This is pretty much the best thing to happen to anyone, anywhere, in a long, long time. Here’s how it went down: Dick Van Dyke fell asleep on a surfboard and drifted out to sea. A pack of friendly porpoises appeared and pushed him back to the shore. What we’re trying to say here is that Dick Van Dyke was rescued by porpoises. ‘Nuf said.
It’s finally happened: Judge Judy has rendered herself culturally and politically relevant. During a recent appearance on Larry King Live the daytime TV decision-maker spoke out on gay marriage, saying that the “federal government has to be involved to ensure that all people have those basic rights.” This isn’t the first time Judge Judy has taken a stance on the issue: two years ago she officiated a wedding between two men.
After five days without power or proper food, the 4,500 passengers left stranded on a luxury cruise ship Monday are back on solid ground. An engine room fire left the 1,000-foot Carnival Splendor floating without power off the Mexican coast earlier this week. Passengers have reportedly been living off cold sandwiches and warm milk and yogurt since then. The ship finally reached a San Diego port yesterday, towed there by six tug boats.
The federal government has admitted it has been ill-prepared for the large influx of wounded soldiers now returning from the war in Afghanistan. Veterans Affairs Minister Jean-Pierre Blackburn has said his department was designed to deal with the veterans of previous conflicts, and is now struggling to keep up with the demands of a war in progress. He announced several policy changes to remedy the situation, including the addition of a new chapter to the division’s charter which would see all wounded veterans guaranteed a minimum of $40,000 a year, rather than 75 percent of their salary, as was previously the case.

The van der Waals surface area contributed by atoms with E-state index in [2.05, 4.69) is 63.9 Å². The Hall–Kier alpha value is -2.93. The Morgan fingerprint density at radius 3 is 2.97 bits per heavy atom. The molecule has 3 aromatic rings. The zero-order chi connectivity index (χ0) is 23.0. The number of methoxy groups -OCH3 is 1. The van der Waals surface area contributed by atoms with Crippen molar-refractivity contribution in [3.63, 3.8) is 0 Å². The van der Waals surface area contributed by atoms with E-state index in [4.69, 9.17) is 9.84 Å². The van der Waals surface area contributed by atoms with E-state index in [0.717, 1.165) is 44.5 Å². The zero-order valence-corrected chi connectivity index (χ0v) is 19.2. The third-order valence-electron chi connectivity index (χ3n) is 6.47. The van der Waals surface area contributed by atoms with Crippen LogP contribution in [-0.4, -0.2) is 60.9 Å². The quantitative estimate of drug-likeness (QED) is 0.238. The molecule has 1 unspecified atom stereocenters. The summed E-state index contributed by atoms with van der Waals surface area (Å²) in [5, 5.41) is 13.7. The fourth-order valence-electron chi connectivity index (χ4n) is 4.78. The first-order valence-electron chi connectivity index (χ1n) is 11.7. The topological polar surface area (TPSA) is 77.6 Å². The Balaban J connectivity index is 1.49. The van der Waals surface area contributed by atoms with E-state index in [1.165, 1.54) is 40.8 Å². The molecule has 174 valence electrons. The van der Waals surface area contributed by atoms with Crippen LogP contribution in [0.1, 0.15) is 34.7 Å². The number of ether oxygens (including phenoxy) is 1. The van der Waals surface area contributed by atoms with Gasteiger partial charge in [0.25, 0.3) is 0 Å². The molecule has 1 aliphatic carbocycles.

Is a doctor who understands art a better doctor? McMaster University thinks so. The school is offering a new art appreciation class specifically for family medicine residents, after a number of studies revealed carefully analyzing art can improve doctors’ diagnostic skills. One study, published in the Journal of General Internal Medicine, found that Harvard medical students who took art appreciation were 38 percent more accurate when making medical diagnoses than before the class. Experts believe studying art improves doctors’ observation skills and helps them to better see the bigger picture.